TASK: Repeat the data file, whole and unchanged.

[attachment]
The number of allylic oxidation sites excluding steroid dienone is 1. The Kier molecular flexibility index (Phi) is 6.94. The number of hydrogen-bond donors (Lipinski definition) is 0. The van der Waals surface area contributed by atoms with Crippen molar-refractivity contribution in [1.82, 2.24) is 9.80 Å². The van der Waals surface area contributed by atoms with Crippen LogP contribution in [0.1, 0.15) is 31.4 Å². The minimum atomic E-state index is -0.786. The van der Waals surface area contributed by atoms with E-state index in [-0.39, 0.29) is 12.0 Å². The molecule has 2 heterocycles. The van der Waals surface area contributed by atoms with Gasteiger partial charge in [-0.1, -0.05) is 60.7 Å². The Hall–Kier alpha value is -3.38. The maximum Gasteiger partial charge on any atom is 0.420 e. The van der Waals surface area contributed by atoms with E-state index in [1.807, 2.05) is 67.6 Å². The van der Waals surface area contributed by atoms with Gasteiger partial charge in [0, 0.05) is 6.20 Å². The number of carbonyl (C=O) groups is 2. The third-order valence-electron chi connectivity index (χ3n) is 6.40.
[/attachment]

The number of allylic oxidation sites excluding steroid dienone is 1. The Kier molecular flexibility index (Phi) is 6.94. The number of hydrogen-bond donors (Lipinski definition) is 0. The van der Waals surface area contributed by atoms with Crippen molar-refractivity contribution in [1.82, 2.24) is 9.80 Å². The van der Waals surface area contributed by atoms with Crippen LogP contribution in [0.1, 0.15) is 31.4 Å². The minimum atomic E-state index is -0.786. The van der Waals surface area contributed by atoms with E-state index in [-0.39, 0.29) is 12.0 Å². The molecule has 2 heterocycles. The van der Waals surface area contributed by atoms with Gasteiger partial charge in [-0.1, -0.05) is 60.7 Å². The Hall–Kier alpha value is -3.38. The maximum Gasteiger partial charge on any atom is 0.420 e. The van der Waals surface area contributed by atoms with E-state index in [1.807, 2.05) is 67.6 Å². The van der Waals surface area contributed by atoms with Gasteiger partial charge in [0, 0.05) is 6.20 Å². The number of carbonyl (C=O) groups is 2. The third-order valence-electron chi connectivity index (χ3n) is 6.40.